Publication: North Caucasus Weekly Volume: 2 Issue: 32

senior U.S. official speaking on condition of anonymity stated in Washington DC on September 5 that the Bush administration is deeply concerned about the situation in Chechnya and is planning to send its new ambassador to Moscow to that breakaway republic within the “next month-and-a-half,” pending permission from the Russian authorities, to get a first-hand look at the ongoing conflict there (Agence France Presse, September 6). President Putin’s special representative for human rights in Chechnya, Vladimir Kalamanov, confided to RIA Novosti Press Agency on September 6 that he was not surprised to learn of the announced plans of the new American ambassador to Russia, Alexander Vershbow, to conduct a visit to Chechnya. Kalamanov observed that he did not think a visit by the American ambassador was needed. He underlined that a mission of the Organization for Security and Cooperation in Europe, as well as experts of the Council of Europe, are currently working in Chechnya on a permanent basis and that “the activity of [Russian] federal and republican organs are fully open and transparent.” “If the ambassador wanted to receive more information, we could provide him fully with any that he needs,” he said. Kalamanov also affirmed that “there are no systemic illegal actions being committed by law enforcement structures in Chechnya.”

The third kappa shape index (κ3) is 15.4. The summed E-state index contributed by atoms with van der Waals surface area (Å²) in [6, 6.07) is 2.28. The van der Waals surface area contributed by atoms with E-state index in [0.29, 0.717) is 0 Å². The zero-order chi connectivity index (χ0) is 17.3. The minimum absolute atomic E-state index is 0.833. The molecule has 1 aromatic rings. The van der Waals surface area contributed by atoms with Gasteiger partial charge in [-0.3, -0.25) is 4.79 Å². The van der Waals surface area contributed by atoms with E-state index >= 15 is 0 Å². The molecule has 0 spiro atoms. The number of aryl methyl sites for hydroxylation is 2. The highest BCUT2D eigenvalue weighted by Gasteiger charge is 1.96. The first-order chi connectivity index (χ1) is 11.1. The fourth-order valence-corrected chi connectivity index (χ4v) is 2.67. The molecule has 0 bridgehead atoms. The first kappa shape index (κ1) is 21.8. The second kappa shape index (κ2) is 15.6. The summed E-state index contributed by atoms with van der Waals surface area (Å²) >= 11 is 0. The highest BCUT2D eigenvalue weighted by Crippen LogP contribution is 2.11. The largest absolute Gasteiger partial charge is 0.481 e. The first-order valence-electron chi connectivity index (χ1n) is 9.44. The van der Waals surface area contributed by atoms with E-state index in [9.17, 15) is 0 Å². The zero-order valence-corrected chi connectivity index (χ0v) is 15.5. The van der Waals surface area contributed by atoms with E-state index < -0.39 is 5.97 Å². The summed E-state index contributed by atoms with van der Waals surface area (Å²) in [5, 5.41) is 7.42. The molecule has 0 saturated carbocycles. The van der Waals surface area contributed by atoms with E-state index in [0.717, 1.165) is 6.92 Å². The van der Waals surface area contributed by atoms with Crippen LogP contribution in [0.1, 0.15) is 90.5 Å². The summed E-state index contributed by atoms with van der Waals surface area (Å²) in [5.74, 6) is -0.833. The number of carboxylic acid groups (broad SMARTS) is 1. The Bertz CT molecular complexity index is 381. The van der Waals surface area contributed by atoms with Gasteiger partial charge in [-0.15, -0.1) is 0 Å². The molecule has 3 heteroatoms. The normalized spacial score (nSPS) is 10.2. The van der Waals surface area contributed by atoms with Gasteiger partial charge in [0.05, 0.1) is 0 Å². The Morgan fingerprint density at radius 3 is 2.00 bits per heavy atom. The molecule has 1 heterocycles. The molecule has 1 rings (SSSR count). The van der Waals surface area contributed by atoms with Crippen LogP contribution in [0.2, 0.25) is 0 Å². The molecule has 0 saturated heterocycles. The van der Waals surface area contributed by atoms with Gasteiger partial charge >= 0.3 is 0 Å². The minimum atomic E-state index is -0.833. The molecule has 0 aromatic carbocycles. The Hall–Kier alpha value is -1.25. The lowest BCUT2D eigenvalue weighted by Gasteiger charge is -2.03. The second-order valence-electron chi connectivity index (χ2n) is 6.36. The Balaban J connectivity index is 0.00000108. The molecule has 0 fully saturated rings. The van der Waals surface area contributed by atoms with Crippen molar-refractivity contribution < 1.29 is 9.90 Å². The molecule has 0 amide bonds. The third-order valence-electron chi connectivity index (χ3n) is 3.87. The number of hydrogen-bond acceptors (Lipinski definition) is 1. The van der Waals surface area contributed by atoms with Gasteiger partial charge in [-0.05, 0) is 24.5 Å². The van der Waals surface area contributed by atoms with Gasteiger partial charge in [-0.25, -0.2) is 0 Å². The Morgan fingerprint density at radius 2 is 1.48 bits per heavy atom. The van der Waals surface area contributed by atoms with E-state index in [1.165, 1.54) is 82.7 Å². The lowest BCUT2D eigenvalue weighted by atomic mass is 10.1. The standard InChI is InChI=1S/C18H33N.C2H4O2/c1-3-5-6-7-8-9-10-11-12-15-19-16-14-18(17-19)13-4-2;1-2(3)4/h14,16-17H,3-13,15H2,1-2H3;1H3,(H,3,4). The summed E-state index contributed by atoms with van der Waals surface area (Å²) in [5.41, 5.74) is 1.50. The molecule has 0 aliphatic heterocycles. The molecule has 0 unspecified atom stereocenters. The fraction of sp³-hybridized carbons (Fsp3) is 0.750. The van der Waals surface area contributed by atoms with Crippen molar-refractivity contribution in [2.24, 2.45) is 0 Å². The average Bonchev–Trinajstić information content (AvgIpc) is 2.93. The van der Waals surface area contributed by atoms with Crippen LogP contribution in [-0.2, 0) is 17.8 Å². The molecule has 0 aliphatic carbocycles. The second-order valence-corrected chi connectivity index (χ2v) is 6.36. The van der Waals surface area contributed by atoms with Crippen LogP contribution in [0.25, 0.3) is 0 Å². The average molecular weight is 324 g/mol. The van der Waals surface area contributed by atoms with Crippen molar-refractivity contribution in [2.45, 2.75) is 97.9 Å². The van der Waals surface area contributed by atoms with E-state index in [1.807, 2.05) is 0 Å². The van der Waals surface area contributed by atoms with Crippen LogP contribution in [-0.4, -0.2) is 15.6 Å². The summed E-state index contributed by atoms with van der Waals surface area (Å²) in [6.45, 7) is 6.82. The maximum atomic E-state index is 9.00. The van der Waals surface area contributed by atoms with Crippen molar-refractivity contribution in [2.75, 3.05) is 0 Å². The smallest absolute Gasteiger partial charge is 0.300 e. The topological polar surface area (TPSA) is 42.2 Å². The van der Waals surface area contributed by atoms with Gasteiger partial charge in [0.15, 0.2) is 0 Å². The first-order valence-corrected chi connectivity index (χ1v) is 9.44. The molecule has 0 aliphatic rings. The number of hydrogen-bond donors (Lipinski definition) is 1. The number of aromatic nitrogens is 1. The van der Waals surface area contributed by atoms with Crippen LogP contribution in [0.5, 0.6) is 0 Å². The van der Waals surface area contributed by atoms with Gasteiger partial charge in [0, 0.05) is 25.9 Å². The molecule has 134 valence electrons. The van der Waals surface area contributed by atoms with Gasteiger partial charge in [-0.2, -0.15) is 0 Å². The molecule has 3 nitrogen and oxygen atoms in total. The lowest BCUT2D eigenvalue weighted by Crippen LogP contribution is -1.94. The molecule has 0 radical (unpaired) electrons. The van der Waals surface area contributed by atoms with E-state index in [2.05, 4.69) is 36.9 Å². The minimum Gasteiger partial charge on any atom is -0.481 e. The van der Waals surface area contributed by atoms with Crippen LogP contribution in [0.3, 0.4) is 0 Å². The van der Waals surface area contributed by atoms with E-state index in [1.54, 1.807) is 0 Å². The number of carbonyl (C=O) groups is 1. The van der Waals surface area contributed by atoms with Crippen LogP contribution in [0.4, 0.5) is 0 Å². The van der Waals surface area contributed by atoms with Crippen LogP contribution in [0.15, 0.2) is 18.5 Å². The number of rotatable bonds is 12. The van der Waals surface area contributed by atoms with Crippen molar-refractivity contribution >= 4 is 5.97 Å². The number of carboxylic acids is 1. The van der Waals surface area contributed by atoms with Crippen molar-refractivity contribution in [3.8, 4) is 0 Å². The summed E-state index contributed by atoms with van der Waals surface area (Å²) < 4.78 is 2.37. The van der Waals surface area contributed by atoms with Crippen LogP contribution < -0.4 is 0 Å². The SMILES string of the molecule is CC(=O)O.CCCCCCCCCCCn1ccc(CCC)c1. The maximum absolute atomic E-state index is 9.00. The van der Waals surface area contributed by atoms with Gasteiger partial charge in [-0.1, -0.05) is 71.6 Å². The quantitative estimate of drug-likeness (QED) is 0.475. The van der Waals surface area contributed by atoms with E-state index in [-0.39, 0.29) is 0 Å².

In a recent interview with the weekly Moskovsky Novosti (no. 34, August 21-27), Ambassador Vershbow, commented, inter alia: “The most serious problem in this sphere [of human rights] is Chechnya. We do not approve of the kidnapping, criminal and terrorist activity which took place in Chechnya before the present war. But the medicine must not be worse than the disease.”